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Manufacturing Minute: Why Tim Cook Invested In This Smarter Showerhead

In this episode, a smarter showerhead and an IoT super pact.

In this episode, a smarter showerhead and an IoT super pact.

SHOWER POWER

When California officials called on residents to curb their water use amid an historic drought, one suggestion including taking shorter showers.

But a San Francisco start-up could make that unnecessary.

Nebia has developed a unique showerhead that breaks water droplets into smaller pieces, which offers users a mist-like spray. The result, the company says, is an up to 70 percent decrease in the amount of water used during the average shower.

Nebia invited prominent would-be investors to try it out for themselves, literally. Apple CEO Tim Cook and Google chairman Eric Schmidt are among those who have showered and signed on.

The company hopes to raise enough money through a Kickstarter campaign to ship its first $400 a pop showerheads by the spring of 2016.

IoT ALLIANCE

This week, Online Trust Alliance, or OTA, released its Internet of Things Trust Framework, the first global effort to address IoT risks comprehensively.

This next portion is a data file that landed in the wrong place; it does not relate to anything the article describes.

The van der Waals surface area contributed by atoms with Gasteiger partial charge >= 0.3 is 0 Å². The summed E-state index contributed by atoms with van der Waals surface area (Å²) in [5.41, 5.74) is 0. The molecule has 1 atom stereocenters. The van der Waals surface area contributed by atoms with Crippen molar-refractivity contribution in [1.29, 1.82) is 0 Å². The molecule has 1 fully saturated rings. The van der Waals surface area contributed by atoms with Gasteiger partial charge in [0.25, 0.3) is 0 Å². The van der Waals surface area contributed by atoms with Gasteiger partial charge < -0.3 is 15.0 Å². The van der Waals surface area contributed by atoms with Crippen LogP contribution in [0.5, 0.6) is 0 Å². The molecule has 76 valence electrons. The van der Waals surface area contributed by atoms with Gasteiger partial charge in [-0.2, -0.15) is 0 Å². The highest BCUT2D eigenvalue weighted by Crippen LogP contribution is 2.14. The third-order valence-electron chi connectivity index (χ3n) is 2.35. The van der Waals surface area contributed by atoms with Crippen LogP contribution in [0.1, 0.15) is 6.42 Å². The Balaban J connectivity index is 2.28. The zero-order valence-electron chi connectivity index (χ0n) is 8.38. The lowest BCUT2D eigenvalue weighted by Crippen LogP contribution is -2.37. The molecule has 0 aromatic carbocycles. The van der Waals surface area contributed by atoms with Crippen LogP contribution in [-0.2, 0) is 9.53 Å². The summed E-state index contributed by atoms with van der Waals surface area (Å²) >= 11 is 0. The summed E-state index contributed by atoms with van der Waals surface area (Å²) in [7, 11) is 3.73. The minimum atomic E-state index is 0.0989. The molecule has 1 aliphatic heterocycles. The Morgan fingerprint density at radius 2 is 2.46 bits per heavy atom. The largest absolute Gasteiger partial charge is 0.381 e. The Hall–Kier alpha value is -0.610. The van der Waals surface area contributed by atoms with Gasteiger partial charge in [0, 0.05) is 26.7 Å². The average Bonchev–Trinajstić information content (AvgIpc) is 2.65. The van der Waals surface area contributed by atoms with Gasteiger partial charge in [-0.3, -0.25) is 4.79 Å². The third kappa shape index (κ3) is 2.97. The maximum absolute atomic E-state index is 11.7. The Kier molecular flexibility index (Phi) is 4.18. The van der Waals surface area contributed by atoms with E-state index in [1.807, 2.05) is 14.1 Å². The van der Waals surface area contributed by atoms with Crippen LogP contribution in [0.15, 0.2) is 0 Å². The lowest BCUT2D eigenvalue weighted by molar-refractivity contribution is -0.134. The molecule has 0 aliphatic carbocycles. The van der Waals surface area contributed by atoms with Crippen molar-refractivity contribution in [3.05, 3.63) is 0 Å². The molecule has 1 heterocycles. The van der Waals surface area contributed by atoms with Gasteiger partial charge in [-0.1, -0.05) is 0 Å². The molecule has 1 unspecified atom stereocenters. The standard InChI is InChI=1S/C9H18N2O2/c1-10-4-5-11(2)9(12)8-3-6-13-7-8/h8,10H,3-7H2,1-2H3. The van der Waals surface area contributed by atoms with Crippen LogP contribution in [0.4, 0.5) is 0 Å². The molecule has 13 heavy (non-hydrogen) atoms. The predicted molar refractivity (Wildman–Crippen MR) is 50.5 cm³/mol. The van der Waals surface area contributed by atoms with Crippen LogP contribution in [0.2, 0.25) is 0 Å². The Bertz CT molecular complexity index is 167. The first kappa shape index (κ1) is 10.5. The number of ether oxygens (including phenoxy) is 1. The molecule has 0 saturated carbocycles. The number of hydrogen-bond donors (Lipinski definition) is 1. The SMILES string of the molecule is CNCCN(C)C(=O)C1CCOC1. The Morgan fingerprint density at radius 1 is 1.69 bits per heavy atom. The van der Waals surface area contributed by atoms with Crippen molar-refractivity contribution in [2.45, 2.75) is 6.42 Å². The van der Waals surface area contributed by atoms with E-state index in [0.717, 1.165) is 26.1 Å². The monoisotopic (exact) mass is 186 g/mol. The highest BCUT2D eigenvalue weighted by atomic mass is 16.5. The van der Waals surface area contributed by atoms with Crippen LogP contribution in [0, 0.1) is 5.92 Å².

With members that include ADT, Microsoft and nearly 100 other experts, the nonprofit OTA’s framework presents guidelines for IoT manufacturers, developers and retailers to follow when designing, creating, adapting and marketing connected devices in two key categories: home automation and consumer health and fitness wearables.

This task force concluded that the safety and reliability of any IoT device, app or service depends equally on security and privacy, as well as a third, often overlooked component: sustainability.

Without addressing sustainability, devices will become more prone to hacking over time allowing hackers to remotely control these devices. This concern, first demonstrated with baby monitors and fitness wearables, will likely be a problem again.

SO WHAT DO YOU THINK?

OTA is also developing testing tools and methodologies to formalize the IoT Trust Framework with scoring criteria — leading to a voluntary Code of Conduct and a forthcoming certification program.

Do you think OTA is taking the right approach to IoT products by creating the standard? Or do you think this could stifle innovation, acting more as a regulation rather than a safeguard?

Email us or leave your comments below.

That’s all the time we have for today, but check out our sites every Tuesday and Thursday for your next Manufacturing Minute. 

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